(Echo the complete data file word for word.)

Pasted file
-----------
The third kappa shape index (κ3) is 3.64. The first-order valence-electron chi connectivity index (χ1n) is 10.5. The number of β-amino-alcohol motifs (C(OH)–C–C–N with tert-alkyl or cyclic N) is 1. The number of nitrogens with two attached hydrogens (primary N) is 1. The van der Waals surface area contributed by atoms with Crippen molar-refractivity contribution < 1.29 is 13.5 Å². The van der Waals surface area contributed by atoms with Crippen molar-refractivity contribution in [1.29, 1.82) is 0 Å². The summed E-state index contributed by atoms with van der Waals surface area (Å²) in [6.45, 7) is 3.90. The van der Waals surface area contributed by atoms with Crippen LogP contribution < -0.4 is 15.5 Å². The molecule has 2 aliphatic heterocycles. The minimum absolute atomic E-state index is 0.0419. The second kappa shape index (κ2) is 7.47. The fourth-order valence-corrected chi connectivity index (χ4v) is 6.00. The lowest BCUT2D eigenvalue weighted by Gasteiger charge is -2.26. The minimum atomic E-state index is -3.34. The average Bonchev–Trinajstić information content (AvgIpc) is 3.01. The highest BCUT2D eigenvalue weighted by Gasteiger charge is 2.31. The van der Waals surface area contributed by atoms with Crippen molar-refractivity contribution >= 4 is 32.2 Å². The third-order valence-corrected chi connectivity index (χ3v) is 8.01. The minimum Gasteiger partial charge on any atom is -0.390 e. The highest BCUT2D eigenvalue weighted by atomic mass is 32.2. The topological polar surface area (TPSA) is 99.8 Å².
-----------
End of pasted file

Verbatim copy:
The third kappa shape index (κ3) is 3.64. The first-order valence-electron chi connectivity index (χ1n) is 10.5. The number of β-amino-alcohol motifs (C(OH)–C–C–N with tert-alkyl or cyclic N) is 1. The number of nitrogens with two attached hydrogens (primary N) is 1. The van der Waals surface area contributed by atoms with Crippen molar-refractivity contribution < 1.29 is 13.5 Å². The van der Waals surface area contributed by atoms with Crippen molar-refractivity contribution in [1.29, 1.82) is 0 Å². The summed E-state index contributed by atoms with van der Waals surface area (Å²) in [6.45, 7) is 3.90. The van der Waals surface area contributed by atoms with Crippen LogP contribution < -0.4 is 15.5 Å². The molecule has 2 aliphatic heterocycles. The minimum absolute atomic E-state index is 0.0419. The second kappa shape index (κ2) is 7.47. The fourth-order valence-corrected chi connectivity index (χ4v) is 6.00. The lowest BCUT2D eigenvalue weighted by Gasteiger charge is -2.26. The minimum atomic E-state index is -3.34. The average Bonchev–Trinajstić information content (AvgIpc) is 3.01. The highest BCUT2D eigenvalue weighted by Gasteiger charge is 2.31. The van der Waals surface area contributed by atoms with Crippen molar-refractivity contribution >= 4 is 32.2 Å². The third-order valence-corrected chi connectivity index (χ3v) is 8.01. The minimum Gasteiger partial charge on any atom is -0.390 e. The highest BCUT2D eigenvalue weighted by atomic mass is 32.2. The topological polar surface area (TPSA) is 99.8 Å².